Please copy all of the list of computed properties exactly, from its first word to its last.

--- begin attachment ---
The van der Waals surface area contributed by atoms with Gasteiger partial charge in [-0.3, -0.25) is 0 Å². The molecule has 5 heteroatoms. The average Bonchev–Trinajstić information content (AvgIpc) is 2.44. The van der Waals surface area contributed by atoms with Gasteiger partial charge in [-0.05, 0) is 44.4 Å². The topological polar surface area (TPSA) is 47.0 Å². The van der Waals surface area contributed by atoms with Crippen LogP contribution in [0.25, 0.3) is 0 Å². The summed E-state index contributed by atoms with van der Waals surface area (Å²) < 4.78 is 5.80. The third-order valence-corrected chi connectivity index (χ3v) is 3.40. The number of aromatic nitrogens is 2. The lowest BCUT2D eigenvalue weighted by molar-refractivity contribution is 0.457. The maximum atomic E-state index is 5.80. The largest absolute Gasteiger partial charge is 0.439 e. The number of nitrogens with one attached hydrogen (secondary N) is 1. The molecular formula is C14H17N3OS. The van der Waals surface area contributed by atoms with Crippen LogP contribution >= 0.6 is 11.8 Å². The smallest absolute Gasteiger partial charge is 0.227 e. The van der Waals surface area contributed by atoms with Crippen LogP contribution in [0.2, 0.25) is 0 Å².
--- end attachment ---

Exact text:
The van der Waals surface area contributed by atoms with Gasteiger partial charge in [-0.3, -0.25) is 0 Å². The molecule has 5 heteroatoms. The average Bonchev–Trinajstić information content (AvgIpc) is 2.44. The van der Waals surface area contributed by atoms with Gasteiger partial charge in [-0.05, 0) is 44.4 Å². The topological polar surface area (TPSA) is 47.0 Å². The van der Waals surface area contributed by atoms with Crippen LogP contribution in [0.25, 0.3) is 0 Å². The summed E-state index contributed by atoms with van der Waals surface area (Å²) < 4.78 is 5.80. The third-order valence-corrected chi connectivity index (χ3v) is 3.40. The number of aromatic nitrogens is 2. The lowest BCUT2D eigenvalue weighted by molar-refractivity contribution is 0.457. The maximum atomic E-state index is 5.80. The largest absolute Gasteiger partial charge is 0.439 e. The number of nitrogens with one attached hydrogen (secondary N) is 1. The molecular formula is C14H17N3OS. The van der Waals surface area contributed by atoms with Crippen LogP contribution >= 0.6 is 11.8 Å². The smallest absolute Gasteiger partial charge is 0.227 e. The van der Waals surface area contributed by atoms with Crippen LogP contribution in [0.2, 0.25) is 0 Å².